Part 6 of our Manilla Road Special: We’re glad to present to you the answers of Tucker Thomasson, vocalist and guitarist of epic heavy metal band Throne of Iron from Bloomington, Indiana. Have a good read!
Would you classify Manilla Road as an important source of inspiration for your music?
Tucker Thomasson: Manilla Road is the reason I started Throne Of Iron. Mark’s passing finally inspired me to start writing the music I’d been hearing in my head since I was a teenager and being true to my musical self.
Can you point out a special moment that you experienced with Manilla Road?
The first time I heard the opening lead of «Crystal Logic» was my introduction to Manilla Road. It just felt so raw and powerful, even compared to their contemporaries of the time. I think that, combined with finding Bathory, is what gave me a love of raw album production.
What makes Manilla Road special in your opinion?
Mark just kept going. He kind of planted a seed in the subconscious of metal bands from the midwest like us that things can happen for you, at any stage of your life or career.
What are your three favourite Manilla Road albums?
- Crystal Logic
- Open The Gates
- The Deluge
What’s the most underrated Manilla Road album in your opinion?
Invasion, by far. It’s such a strong debut that I haven’t heard talked about much in wider metal circles.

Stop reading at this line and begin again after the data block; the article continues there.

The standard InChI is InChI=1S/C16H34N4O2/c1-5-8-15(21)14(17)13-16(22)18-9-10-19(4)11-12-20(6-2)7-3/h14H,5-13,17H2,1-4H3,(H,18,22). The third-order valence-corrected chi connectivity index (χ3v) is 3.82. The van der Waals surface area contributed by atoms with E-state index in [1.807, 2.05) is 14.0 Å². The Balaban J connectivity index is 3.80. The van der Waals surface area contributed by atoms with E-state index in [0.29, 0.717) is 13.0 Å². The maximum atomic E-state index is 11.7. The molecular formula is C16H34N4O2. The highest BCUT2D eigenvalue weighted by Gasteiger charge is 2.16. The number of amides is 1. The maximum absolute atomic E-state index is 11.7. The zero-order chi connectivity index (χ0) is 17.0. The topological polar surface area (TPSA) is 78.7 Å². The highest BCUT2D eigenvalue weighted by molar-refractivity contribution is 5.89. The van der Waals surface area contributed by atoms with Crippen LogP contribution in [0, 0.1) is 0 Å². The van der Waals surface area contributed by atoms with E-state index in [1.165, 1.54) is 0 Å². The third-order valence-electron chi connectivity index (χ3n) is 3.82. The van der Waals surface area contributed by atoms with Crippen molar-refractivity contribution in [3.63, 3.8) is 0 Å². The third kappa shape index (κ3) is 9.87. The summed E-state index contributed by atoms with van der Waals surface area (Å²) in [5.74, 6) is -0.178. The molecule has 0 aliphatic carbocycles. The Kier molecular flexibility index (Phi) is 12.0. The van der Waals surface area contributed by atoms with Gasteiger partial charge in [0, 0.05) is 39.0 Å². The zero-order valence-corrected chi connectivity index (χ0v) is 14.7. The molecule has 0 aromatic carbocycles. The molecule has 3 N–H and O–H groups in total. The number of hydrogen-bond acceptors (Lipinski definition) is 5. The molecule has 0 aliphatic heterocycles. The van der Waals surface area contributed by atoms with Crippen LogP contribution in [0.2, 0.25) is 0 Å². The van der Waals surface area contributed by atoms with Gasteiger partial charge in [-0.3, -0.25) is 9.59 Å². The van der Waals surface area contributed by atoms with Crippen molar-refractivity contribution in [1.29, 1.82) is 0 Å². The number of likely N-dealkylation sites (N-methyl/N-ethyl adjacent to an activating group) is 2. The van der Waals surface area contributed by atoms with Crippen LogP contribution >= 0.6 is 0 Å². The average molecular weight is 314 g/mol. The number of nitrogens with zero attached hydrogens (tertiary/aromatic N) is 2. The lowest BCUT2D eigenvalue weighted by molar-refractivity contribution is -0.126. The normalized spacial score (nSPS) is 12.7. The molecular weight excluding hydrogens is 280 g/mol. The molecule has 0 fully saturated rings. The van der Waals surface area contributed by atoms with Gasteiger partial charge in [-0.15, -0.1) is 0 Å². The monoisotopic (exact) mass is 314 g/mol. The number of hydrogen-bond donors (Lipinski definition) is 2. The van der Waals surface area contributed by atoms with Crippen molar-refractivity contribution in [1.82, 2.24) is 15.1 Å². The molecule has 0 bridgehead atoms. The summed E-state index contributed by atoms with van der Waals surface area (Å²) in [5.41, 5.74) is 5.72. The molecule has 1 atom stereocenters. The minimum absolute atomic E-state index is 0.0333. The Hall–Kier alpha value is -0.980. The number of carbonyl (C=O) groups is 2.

What are your five favourite Manilla Road tracks?
- «Crystal Logic»
- «Open The Gates»
- «Dreams of Eschaton»
- «Heavy Metal To The World»
What’s the most underrated Manilla Road track in your opinion?
«Road Of Kings». It’s just an awesome song to drive to!
Which Manilla Road track moves you the most emotionally?
Either «Crystal Logic» or «Dreams Of Eschaton». The former seems like a mission statement and just radiates strength and resoluteness. The latter because it’s just so mournful and somber.
What’s your favourite solo/lead played by Mark Shelton?
The doubled up leads in «Crystal Logic»! When I recorded our cover of that song, I just couldn’t wrap my mind around what he was doing, so I had to just kind of go for the feeling he was putting out there rather than the notes.
How would you define the term «epic metal»?
To me, epic metal is supposed to evoke the feeling that Manilla Road kind of set down. More raw and real sounding production, muscular riffs, no nonsense vocals, and just straight out intensity. The lyrics are more straightforward. It’s really hard to quantify, but I think we’re all trying.
Are there any young bands inspired by Manilla Road that you appreciate?
What do you generally think of Manilla Road’s legacy and the current epic metal scene?
I think that we have only just begun to be able to measure their impact on this genre and it’ll only become more apparent as time goes on.